Foreign Direct Investment
Foreign Direct Investment – A multinational or transnational corporation invests money to start, acquire, or expand one of their affiliates in a foreign country. FDI is generally seen as a long-term investment in that country.
Portfolio Investment – typically seen as a short run kind of investment. Sometimes considered speculative, is the purchase of stocks, bonds, or other financial investments in a foreign country by individuals, multinational corporations, or equity funds.
Example, of portfolio investment is the Norwegian Sovereign Wealth Fund. Norway has a lot of oil wealth. They were trying to avoid what is known as the Resource Curse. Norway wanted to avoid that problem, so all the oil revenues are used to invest in stocks of foreign countries, for example, the Norwegian Sovereign Wealth Fund owns at least 1% of every S&P 500 company. This is a lot of money. It is used for, of course over the long-run all of those stocks together will grow and it is used to grow their pension fund.
Where does FDI normally go to?
About 50% go into developing countries and a little more than 50% goes into developed countries.
There is a sort of argument for either one.
If you want to invest in a developing country, there are advantages to that, maybe tax advantages in that, maybe the developing country does not have a robust tax infrastructure so you can use that to invest there and save money that way, maybe they have natural resource endowments so you can get cheaper gold, oil, or whatever that country has that your country does not, and of course in developing countries wages are usually lower, and the bad side of this is the workers may not be as educated because of the lower wages, there may be political instability in those countries, there may be currency issues, the currency may not be stable, those are reasons not to invest in developing economies.
You can also invest in developed countries, the advantage to that of course is the labour costs are higher, the workers are more educated so they should be more productive, currency fluctuations should be less of an issue, the political side should be more stable, so you are basically paying more for labour and things like that but there may be less risk in investing in a developed country verses investing in a developing economy.
First, if you are a multinational corporation, you may wish to seek access to new markets, you may have a really cool new product and you may think that individuals in a foreign country might want to invest in that.
Think of Subway, when they expanded into places like France or Germany, they were catering to those European Markets and that was bringing revenue back to the States, so they were accessing a new market that was unfamiliar with the Subway Products, therefore there was some sort of a novelty and therefore a competitive advantage. So, seeking access to new markets is one reason to engage in foreign direct investment.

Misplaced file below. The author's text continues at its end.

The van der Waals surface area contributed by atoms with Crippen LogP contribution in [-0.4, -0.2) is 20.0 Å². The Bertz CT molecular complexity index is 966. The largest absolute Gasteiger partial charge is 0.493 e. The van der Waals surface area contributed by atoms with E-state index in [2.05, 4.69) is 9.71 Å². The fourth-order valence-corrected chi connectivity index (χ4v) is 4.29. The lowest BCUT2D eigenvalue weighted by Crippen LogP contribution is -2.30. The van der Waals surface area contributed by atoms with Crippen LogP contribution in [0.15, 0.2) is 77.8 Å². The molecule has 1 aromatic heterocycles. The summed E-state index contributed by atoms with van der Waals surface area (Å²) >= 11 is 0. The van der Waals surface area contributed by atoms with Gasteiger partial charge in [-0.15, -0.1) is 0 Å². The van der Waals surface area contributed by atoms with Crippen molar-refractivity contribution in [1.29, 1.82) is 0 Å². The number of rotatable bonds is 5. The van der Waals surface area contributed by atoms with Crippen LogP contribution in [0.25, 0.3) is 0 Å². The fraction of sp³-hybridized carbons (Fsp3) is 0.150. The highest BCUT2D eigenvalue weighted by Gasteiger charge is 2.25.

Furthermore, you may want to grow beyond a domestic market, you have become thoroughly saturated.
Another thing is to generate some sort of efficiency or to lower your overall costs, think of something like this, maybe you have some very simple tasks that you need to perfume within your country but we have high labour costs, so you can export those tasks overseas and have individuals in a developing economy or a different country do those same tasks for a lower labour cost. Maybe you do not have access to certain natural resources so we would start investing in developing facilities or moving production capacity overseas where some of those natural resources might be more abundant. So the idea is invest overseas in order to create efficiencies or to lower your cost of production.
There are some thing to keep in mind when investing in developed and developing countries.
First – multinationals do not invest in a foreign country just because they are doing it for the good of charity or anything like that. You invest in a foreign country because you are looking at it as a potential way to make more money than you had before. So it is an investment and you are expecting some sort of a return on capital.
Of course, when these investment come to any country, but particularly developing countries, there can be significant economic benefits or consequences, and generally for the benefits a lot of less developed countries have significantly altered their tax structure and their investment policies in order to encourage multinationals to invest in their country.
The problem is certain negative effects of foreign direct investment.
First of all, a foreign company can squash local competition.
Furthermore, multinational firms typically have their shareholders in their home country, and therefore the profit from multinational companies are repatriated back to their home country and so the local residents do not get the full benefit from the multinational company’s presence.